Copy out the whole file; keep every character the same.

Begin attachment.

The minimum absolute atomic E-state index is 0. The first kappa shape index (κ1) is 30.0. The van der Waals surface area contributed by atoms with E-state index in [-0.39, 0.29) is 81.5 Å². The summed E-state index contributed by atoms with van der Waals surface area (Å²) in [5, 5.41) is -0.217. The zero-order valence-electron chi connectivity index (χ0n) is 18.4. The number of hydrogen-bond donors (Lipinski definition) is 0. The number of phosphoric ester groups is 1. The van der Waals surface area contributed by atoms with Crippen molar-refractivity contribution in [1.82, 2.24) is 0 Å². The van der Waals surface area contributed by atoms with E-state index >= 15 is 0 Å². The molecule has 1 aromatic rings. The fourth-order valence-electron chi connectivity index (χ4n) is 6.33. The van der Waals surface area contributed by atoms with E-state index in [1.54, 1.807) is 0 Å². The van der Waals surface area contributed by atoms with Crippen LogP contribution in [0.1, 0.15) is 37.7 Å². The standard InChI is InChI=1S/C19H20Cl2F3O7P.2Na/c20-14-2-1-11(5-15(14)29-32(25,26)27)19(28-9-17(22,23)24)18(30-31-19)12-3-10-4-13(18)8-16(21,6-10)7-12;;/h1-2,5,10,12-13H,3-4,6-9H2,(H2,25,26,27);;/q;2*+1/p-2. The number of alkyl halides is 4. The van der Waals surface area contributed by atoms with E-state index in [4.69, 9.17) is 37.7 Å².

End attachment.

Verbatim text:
The minimum absolute atomic E-state index is 0. The first kappa shape index (κ1) is 30.0. The van der Waals surface area contributed by atoms with E-state index in [-0.39, 0.29) is 81.5 Å². The summed E-state index contributed by atoms with van der Waals surface area (Å²) in [5, 5.41) is -0.217. The zero-order valence-electron chi connectivity index (χ0n) is 18.4. The number of hydrogen-bond donors (Lipinski definition) is 0. The number of phosphoric ester groups is 1. The van der Waals surface area contributed by atoms with Crippen molar-refractivity contribution in [1.82, 2.24) is 0 Å². The van der Waals surface area contributed by atoms with E-state index >= 15 is 0 Å². The molecule has 1 aromatic rings. The fourth-order valence-electron chi connectivity index (χ4n) is 6.33. The van der Waals surface area contributed by atoms with E-state index in [1.54, 1.807) is 0 Å². The van der Waals surface area contributed by atoms with Crippen LogP contribution in [0.1, 0.15) is 37.7 Å². The standard InChI is InChI=1S/C19H20Cl2F3O7P.2Na/c20-14-2-1-11(5-15(14)29-32(25,26)27)19(28-9-17(22,23)24)18(30-31-19)12-3-10-4-13(18)8-16(21,6-10)7-12;;/h1-2,5,10,12-13H,3-4,6-9H2,(H2,25,26,27);;/q;2*+1/p-2. The number of alkyl halides is 4. The van der Waals surface area contributed by atoms with E-state index in [4.69, 9.17) is 37.7 Å².